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3 Data-Saving Strategies You Need
to Implement to Protect Your Passwords
In January 2020, 5.4 billion people were active, registered users of the world wide web - that’s 59% of the world population. With internet usage, comes online accounts and passwords.
Whether you’re an online shopper with credit card details stored on your laptop, or the owner of a small business that holds databases of sensitive information, it’s absolutely crucial that these accounts are kept safe and away from thieving cyber hands.
Your password is like your front door key. Would you leave your front door open or install a lock that was easily broken? Thought not. Optimizing and protecting your passwords should be at the top of your priority list.
It's hard to be anonymous on the internet these days. Hackers use many methods to keep invisible when they break into websites where your accounts are stored.
In this article, we will look at three ways you can protect your passwords from tech-savvy thieves. This is not only essential in our rapidly evolving technological landscape, but it is also a personal responsibility not to be taken lightly.
1. Make Passwords Long and Complex
The average website requires your passwords to be between six and seven characters. However, it is recommended to take that minimum character count a little further.
Coming up with a password in the twelve-to-fifteen character range, or even higher, is a great approach. A long password that is difficult to crack is your first line of defense against securing your online accounts.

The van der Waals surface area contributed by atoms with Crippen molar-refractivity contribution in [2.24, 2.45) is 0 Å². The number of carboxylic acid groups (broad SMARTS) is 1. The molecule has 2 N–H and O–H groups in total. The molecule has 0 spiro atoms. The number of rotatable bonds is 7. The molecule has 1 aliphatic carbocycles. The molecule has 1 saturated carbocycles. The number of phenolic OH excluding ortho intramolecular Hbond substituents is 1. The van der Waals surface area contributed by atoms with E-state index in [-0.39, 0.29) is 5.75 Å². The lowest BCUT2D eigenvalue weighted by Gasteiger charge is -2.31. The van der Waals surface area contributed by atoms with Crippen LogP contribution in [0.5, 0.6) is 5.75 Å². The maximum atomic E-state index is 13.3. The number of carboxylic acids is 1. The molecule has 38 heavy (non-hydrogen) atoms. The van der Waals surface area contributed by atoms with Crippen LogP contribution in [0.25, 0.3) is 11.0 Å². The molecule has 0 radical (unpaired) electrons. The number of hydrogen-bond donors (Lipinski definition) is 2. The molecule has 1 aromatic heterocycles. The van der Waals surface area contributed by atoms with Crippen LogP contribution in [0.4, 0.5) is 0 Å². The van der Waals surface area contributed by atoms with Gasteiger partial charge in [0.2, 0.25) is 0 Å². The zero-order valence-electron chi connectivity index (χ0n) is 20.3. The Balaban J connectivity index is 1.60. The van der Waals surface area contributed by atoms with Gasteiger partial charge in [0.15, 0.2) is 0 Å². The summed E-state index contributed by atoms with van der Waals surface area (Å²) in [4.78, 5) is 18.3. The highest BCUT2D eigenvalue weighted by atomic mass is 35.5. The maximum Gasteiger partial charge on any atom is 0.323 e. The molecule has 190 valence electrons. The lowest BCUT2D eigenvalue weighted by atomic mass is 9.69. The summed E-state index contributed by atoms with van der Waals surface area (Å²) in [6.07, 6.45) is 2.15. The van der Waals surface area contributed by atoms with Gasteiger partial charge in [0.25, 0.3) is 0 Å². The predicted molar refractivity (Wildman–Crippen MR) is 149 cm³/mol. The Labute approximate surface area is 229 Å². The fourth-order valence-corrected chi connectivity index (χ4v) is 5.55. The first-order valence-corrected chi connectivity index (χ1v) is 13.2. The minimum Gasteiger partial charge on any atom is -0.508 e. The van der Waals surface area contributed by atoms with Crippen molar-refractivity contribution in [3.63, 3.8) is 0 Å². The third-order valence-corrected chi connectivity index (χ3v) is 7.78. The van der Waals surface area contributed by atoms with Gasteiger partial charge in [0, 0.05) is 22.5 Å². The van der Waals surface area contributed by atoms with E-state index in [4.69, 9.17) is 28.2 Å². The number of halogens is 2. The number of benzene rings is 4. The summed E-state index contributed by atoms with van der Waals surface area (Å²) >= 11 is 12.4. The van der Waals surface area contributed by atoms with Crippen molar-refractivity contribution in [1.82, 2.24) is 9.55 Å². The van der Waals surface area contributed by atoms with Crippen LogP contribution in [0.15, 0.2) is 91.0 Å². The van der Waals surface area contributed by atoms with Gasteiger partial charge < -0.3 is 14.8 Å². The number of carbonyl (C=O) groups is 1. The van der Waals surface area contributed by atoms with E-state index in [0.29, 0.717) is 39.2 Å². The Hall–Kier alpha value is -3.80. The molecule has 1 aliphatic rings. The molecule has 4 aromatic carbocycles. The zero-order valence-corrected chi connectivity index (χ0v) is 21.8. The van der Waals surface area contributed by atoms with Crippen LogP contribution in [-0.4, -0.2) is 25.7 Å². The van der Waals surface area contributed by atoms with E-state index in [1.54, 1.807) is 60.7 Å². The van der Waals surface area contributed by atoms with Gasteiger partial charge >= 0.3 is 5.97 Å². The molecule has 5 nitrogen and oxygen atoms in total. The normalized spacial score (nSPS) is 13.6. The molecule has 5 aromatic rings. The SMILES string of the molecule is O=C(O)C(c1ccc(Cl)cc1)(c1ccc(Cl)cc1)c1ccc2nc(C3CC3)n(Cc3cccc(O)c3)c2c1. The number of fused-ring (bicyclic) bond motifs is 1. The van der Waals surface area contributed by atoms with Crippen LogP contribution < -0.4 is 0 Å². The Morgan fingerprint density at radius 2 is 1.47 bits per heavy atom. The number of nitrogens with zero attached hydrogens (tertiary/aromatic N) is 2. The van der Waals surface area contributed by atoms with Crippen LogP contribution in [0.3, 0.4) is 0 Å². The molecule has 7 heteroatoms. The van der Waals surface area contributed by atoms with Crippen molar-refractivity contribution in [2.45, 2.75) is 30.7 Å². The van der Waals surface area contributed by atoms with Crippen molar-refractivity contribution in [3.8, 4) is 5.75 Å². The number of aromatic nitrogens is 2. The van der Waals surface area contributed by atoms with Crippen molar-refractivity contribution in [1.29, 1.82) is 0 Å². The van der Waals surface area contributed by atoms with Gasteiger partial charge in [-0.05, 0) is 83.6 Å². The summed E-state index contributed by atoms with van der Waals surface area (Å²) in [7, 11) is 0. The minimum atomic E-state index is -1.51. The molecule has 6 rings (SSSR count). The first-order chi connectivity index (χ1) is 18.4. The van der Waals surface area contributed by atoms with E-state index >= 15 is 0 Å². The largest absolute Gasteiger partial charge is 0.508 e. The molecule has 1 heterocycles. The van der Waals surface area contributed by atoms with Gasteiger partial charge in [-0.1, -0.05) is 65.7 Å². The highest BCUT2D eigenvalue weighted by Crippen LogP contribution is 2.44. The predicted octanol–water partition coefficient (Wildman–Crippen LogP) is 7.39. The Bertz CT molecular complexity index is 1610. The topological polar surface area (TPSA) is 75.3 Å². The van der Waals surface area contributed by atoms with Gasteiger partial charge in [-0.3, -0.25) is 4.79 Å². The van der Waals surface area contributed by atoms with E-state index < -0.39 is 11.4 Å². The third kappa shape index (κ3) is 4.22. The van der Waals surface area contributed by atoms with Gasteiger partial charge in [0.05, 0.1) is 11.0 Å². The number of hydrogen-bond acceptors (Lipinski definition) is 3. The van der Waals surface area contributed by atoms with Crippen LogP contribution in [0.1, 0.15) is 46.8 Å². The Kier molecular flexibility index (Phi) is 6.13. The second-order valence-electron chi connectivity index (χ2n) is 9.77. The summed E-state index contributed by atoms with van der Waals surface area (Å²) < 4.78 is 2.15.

It is not recommended to use everyday words or phrases in your password, such as anything found in the average compendium. Doing so opens you up to common methods of cybercrime such as “Dictionary Attacks” where hackers run automated software against common combinations of words found in the dictionary. To counteract this, most websites require your password to have at least one special character or number. This requirement will make the password harder to break, and it also reduces your risk of falling victim to any number of security breaches.
It is also suggested to stay away from using personal characteristics when choosing a password such as: your kid’s name, your pet’s name, your birthday, or any other terms and phrases that anybody can pick up by checking out your social media profiles.
Not following password protecting strategies can expose you to all kinds of data breaches. Detections of ransomware known as "Sodinokibi" skyrocketed in 2019, and that number is steadily rising despite only 15% of ransomware victims paying up.
Whether it be ransomware, malware, phishing, or brute force - these threats are very real and very damaging to your business.
2 Management Is Key
In March of 2019, Facebook disclosed that they have been storing hundreds of millions of user passwords since 2012. Over 20,000 employees at Facebook had easy access over that time, and as many as 600 million users may have been affected.
If this admission proves anything, it's that having the same password for all your online accounts is not the safest way to perform your online business. But unfortunately, password reuse is one of the greatest threats to online security out there.